7.2 Censoring

An event time \(T\) is censored if it is not known exactly but is known to be in some range. Three kinds of censored times are:

  • Right-censored: \(T > t\). The event has not yet occurred as of time \(t\), and may never occur.
  • Left-censored: \(T < t\). The event occurred before time \(t\).
  • Interval-censored: \(t_1 < T < t_2\). The event occurred between times \(t_1\) and \(t_2\).

In this text, we will only consider right-censored event times.

Example 7.1: Figure 7.1 illustrates censoring for 6 of 2000 individuals from the modified subset of the 2019 US Natality data (as described in Appendix A.3, for this teaching dataset, gestational ages > 37 weeks were censored at 37 weeks (as in Michalowicz et al. (2006)) and a random subset of gestational ages were censored at times < 37 weeks). Preterm birth times are denoted by solid circles, and censored times are denoted by open circles. 37 weeks is denoted by the vertical dashed line. Individuals 1, 3, and 5 experienced a preterm birth. Individual 2 was lost to follow-up at gestational age 20 weeks, so their event time is censored at 20 – all we know is that if this pregnancy ended in a preterm birth, it did so after 20 weeks. Individuals 4 and 6 had not yet given birth as of 37 weeks, so they, too, have censored event times (at 37 weeks).

Censored and non-censored event times

Figure 7.1: Censored and non-censored event times

There are multiple mechanisms that generate censored data:

  • Type I censoring: The end of study time is pre-specified, making the censoring time(s) known before any data are collected.
  • Type II censoring: The number of events is pre-specified. Thus, the end of study time, and censoring time(s), are not known until after the data have been collected.
  • Random censoring: The censoring times are not under the researcher’s control.

In the studies listed above, all of which have right-censored event times, the censoring is a mix of Type I and random. Each had a specific end time (e.g., 37 weeks for the preterm birth study; 36-month interview for the transition to heroin study), but some times were censored for other, random, reasons (e.g., loss to follow-up).

NOTE: Even with a known end of study time resulting in Type I censoring, the end-of-study censoring time may vary between individuals. For example, in the transition to heroin study, once the first interview was completed, everyone’s time from origin to end of study was known but, since not everyone began using pain pills at the same time, those times varied between participants.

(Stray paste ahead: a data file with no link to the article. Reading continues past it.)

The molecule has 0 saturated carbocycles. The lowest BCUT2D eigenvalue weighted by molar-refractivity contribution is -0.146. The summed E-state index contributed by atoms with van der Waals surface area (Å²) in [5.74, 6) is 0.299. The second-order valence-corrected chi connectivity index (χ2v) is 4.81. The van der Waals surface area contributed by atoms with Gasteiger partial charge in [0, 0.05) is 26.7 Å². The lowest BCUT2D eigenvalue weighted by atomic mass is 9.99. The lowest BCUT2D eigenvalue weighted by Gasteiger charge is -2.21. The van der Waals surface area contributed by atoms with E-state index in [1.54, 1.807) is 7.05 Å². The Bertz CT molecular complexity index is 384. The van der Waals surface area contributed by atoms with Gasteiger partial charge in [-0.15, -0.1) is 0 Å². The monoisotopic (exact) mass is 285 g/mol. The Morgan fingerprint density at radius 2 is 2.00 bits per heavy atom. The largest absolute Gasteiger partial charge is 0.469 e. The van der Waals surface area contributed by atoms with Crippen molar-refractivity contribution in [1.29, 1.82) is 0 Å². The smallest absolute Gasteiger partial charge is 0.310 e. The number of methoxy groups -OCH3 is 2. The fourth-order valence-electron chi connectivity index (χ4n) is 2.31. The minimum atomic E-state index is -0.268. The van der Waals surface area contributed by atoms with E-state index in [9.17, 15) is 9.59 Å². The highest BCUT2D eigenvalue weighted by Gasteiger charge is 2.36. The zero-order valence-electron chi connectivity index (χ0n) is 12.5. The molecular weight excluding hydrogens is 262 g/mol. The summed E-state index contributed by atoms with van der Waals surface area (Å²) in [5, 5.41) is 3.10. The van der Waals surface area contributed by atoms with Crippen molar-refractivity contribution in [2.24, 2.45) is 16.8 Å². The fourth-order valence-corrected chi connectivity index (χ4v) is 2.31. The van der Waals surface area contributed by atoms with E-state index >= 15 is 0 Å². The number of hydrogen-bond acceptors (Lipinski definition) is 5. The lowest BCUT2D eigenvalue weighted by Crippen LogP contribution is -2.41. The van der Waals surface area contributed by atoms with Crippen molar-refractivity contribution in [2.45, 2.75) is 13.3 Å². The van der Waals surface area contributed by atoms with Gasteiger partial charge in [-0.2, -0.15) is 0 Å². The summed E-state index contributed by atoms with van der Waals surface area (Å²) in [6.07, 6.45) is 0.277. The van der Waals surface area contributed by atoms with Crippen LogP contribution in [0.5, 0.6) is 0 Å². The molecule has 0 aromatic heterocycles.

7.2.1 Non-informative censoring assumption

The methods we will discuss assume that censoring is non-informative. Consider two individuals with the same risk factors, neither of whom have experienced the event of interest as of time \(t\). One is lost to follow-up at that time (and so their event time is right-censored at \(t\)) and the other continues in the study. Assuming non-informative censoring means that we assume these two individuals have the same subsequent risk of experiencing the event – knowing that one of them has a censored time does not add any information.

For example, consider a study of an intervention (vs. control) intended to increase survival after cancer surgery. The study runs for 1 year, and patients who survive to the end of the study have a survival time that is right-censored at 1 year. The fact that these times are censored does not give you any information about these patients’ subsequent likelihood of survival – the censoring had nothing to do with their condition other than the fact they survived to 1 year. Therefore, the censoring is non-informative. Suppose, instead, that an individual drop outs of the study earlier than 1 year because they are not doing well. This individual may be less likely to survive than an individual who continued in the study beyond that time. Therefore, their censoring is informative. In this case, assuming non-informative censoring would lead to a biased assessment of the intervention. Censoring of individuals who drop out of the study early because they moved to another city where follow-up was not possible, however, would be non-informative (assuming the move had nothing to do with how well they were doing).


Michalowicz, Bryan S., James S. Hodges, Anthony J. DiAngelis, Virginia R. Lupo, M. John Novak, James E. Ferguson, William Buchanan, et al. 2006. “Treatment of Periodontal Disease and the Risk of Preterm Birth.” The New England Journal of Medicine 355 (18): 1885–94. https://doi.org/10.1056/NEJMoa062249.